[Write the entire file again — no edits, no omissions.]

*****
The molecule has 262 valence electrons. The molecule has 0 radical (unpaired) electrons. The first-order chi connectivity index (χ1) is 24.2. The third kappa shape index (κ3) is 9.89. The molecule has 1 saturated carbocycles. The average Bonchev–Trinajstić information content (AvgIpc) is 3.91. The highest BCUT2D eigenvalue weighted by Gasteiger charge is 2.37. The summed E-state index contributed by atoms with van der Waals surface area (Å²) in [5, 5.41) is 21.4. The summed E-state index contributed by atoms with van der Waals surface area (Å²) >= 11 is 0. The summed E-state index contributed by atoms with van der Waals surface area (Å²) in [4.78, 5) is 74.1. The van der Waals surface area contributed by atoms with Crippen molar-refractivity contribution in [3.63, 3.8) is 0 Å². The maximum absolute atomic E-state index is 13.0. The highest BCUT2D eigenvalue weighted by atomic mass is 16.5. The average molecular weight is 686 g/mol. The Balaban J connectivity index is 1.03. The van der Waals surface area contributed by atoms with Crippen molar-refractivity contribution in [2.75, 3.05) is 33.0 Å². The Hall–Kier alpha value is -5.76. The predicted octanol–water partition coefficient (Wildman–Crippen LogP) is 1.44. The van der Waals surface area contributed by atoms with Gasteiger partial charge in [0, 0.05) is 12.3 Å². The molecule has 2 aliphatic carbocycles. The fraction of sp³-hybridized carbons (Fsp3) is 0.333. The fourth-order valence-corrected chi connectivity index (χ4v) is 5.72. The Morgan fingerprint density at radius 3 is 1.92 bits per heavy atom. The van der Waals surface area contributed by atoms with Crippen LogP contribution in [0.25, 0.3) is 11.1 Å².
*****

The molecule has 262 valence electrons. The molecule has 0 radical (unpaired) electrons. The first-order chi connectivity index (χ1) is 24.2. The third kappa shape index (κ3) is 9.89. The molecule has 1 saturated carbocycles. The average Bonchev–Trinajstić information content (AvgIpc) is 3.91. The highest BCUT2D eigenvalue weighted by Gasteiger charge is 2.37. The summed E-state index contributed by atoms with van der Waals surface area (Å²) in [5, 5.41) is 21.4. The summed E-state index contributed by atoms with van der Waals surface area (Å²) >= 11 is 0. The summed E-state index contributed by atoms with van der Waals surface area (Å²) in [4.78, 5) is 74.1. The van der Waals surface area contributed by atoms with Crippen molar-refractivity contribution in [3.63, 3.8) is 0 Å². The maximum absolute atomic E-state index is 13.0. The highest BCUT2D eigenvalue weighted by atomic mass is 16.5. The average molecular weight is 686 g/mol. The Balaban J connectivity index is 1.03. The van der Waals surface area contributed by atoms with Crippen molar-refractivity contribution in [2.75, 3.05) is 33.0 Å². The Hall–Kier alpha value is -5.76. The predicted octanol–water partition coefficient (Wildman–Crippen LogP) is 1.44. The van der Waals surface area contributed by atoms with Gasteiger partial charge in [0, 0.05) is 12.3 Å². The molecule has 2 aliphatic carbocycles. The fraction of sp³-hybridized carbons (Fsp3) is 0.333. The fourth-order valence-corrected chi connectivity index (χ4v) is 5.72. The Morgan fingerprint density at radius 3 is 1.92 bits per heavy atom. The van der Waals surface area contributed by atoms with Crippen LogP contribution in [0.25, 0.3) is 11.1 Å².